20. SUSTAINABLE DEVELOPMENT OF HUMAN SETTLEMENTS

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    VĂDUVA MARIA

    2015-08-01

    Full Text Available The phrase "human settlements system" is a concern for researchers in various fields as geography, economics, regional planning and for those responsible for formulating and implementing spatial development policies. The research covers various aspects of human settlements and is a meeting place of many disciplines and humanities. It is natural, as human settlements, either as isolated or in territorial systems they belong, are where manifests are transformed and develop human communities and societies as a whole. Problems national system of settlements in Romania are varied and complex. The evolution and consolidation of a stable and balanced is a continuous and dynamic process that goes through a series of steps, some characterized by profound transformations that can be called critical. One such step is the present one, where the influence of the changes in the economy and social and political life, the very development of settlements, be they urban or rural, knows a turning point, a certain vulnerability when the progressive or regressive of evolution is may change at any time. Industry restructuring on the one hand and reîmproprietărirea owners, are factors that can create shock effects unchecked urban and rural areas. On the other hand the development of trade, multiplying special services, urban (banks, insurers, etc. and can foster diversity of choices population compared to a net urban areas where living conditions and financial incentives for farmers are still far to be attractive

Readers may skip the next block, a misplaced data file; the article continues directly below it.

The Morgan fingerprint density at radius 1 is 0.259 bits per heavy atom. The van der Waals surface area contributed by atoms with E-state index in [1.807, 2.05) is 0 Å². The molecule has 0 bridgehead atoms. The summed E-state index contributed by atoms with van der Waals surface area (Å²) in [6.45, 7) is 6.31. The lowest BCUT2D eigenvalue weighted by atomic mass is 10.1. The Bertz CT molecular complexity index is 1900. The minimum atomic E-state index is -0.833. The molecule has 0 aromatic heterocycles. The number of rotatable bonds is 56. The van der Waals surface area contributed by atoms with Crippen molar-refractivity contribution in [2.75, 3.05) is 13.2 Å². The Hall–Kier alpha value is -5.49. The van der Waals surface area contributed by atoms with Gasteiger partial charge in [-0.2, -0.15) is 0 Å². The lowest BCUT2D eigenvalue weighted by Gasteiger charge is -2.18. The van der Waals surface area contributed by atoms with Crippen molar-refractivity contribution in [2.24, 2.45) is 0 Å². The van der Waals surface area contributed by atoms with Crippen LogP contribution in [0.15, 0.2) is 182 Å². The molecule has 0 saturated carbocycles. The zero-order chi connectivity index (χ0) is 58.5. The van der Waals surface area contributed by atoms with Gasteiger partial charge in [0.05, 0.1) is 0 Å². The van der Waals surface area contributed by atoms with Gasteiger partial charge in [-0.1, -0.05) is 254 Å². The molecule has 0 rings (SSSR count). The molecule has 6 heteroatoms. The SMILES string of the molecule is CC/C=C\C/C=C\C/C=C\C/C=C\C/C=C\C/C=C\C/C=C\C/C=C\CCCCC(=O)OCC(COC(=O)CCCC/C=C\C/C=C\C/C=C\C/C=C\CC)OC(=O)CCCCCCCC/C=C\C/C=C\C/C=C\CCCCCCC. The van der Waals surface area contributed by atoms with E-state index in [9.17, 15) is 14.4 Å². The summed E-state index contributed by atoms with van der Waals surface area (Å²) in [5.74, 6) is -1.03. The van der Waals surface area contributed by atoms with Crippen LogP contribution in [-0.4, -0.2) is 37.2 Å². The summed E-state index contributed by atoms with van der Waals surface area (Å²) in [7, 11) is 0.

1. The human right to sustainable development in solidarity with Nature

    Directory of Open Access Journals (Sweden)

    Anya Teresa Parrilla Díaz

    2017-06-01